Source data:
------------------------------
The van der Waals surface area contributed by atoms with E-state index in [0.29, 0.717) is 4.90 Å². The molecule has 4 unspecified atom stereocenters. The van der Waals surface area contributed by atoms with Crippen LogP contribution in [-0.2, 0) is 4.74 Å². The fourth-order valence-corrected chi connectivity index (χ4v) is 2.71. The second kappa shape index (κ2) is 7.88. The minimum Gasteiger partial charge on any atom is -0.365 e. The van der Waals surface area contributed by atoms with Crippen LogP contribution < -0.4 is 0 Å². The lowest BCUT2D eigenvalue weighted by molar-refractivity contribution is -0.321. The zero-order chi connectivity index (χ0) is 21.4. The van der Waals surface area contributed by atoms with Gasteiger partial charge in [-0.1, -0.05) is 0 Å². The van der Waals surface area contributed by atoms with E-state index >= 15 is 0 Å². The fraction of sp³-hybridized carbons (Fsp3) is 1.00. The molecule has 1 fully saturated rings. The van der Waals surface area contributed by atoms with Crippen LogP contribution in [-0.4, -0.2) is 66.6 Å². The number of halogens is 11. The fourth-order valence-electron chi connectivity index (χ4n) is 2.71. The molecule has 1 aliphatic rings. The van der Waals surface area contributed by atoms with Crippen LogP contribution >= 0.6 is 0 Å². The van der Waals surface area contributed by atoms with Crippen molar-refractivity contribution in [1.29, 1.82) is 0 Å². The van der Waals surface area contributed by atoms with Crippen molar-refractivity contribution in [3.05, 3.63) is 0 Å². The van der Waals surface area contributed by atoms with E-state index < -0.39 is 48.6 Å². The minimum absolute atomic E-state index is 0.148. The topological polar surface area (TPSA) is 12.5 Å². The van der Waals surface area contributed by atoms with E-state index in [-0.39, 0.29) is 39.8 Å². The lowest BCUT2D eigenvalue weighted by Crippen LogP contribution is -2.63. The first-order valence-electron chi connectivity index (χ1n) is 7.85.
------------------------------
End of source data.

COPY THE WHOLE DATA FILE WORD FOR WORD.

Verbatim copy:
The van der Waals surface area contributed by atoms with E-state index in [0.29, 0.717) is 4.90 Å². The molecule has 4 unspecified atom stereocenters. The van der Waals surface area contributed by atoms with Crippen LogP contribution in [-0.2, 0) is 4.74 Å². The fourth-order valence-corrected chi connectivity index (χ4v) is 2.71. The second kappa shape index (κ2) is 7.88. The minimum Gasteiger partial charge on any atom is -0.365 e. The van der Waals surface area contributed by atoms with Crippen LogP contribution < -0.4 is 0 Å². The lowest BCUT2D eigenvalue weighted by molar-refractivity contribution is -0.321. The zero-order chi connectivity index (χ0) is 21.4. The van der Waals surface area contributed by atoms with Gasteiger partial charge in [-0.1, -0.05) is 0 Å². The van der Waals surface area contributed by atoms with E-state index >= 15 is 0 Å². The fraction of sp³-hybridized carbons (Fsp3) is 1.00. The molecule has 1 fully saturated rings. The van der Waals surface area contributed by atoms with Crippen LogP contribution in [-0.4, -0.2) is 66.6 Å². The number of halogens is 11. The fourth-order valence-electron chi connectivity index (χ4n) is 2.71. The molecule has 1 aliphatic rings. The van der Waals surface area contributed by atoms with Crippen LogP contribution >= 0.6 is 0 Å². The van der Waals surface area contributed by atoms with Crippen molar-refractivity contribution in [1.29, 1.82) is 0 Å². The van der Waals surface area contributed by atoms with Crippen molar-refractivity contribution in [3.05, 3.63) is 0 Å². The van der Waals surface area contributed by atoms with E-state index < -0.39 is 48.6 Å². The minimum absolute atomic E-state index is 0.148. The topological polar surface area (TPSA) is 12.5 Å². The van der Waals surface area contributed by atoms with E-state index in [-0.39, 0.29) is 39.8 Å². The lowest BCUT2D eigenvalue weighted by Crippen LogP contribution is -2.63. The first-order valence-electron chi connectivity index (χ1n) is 7.85.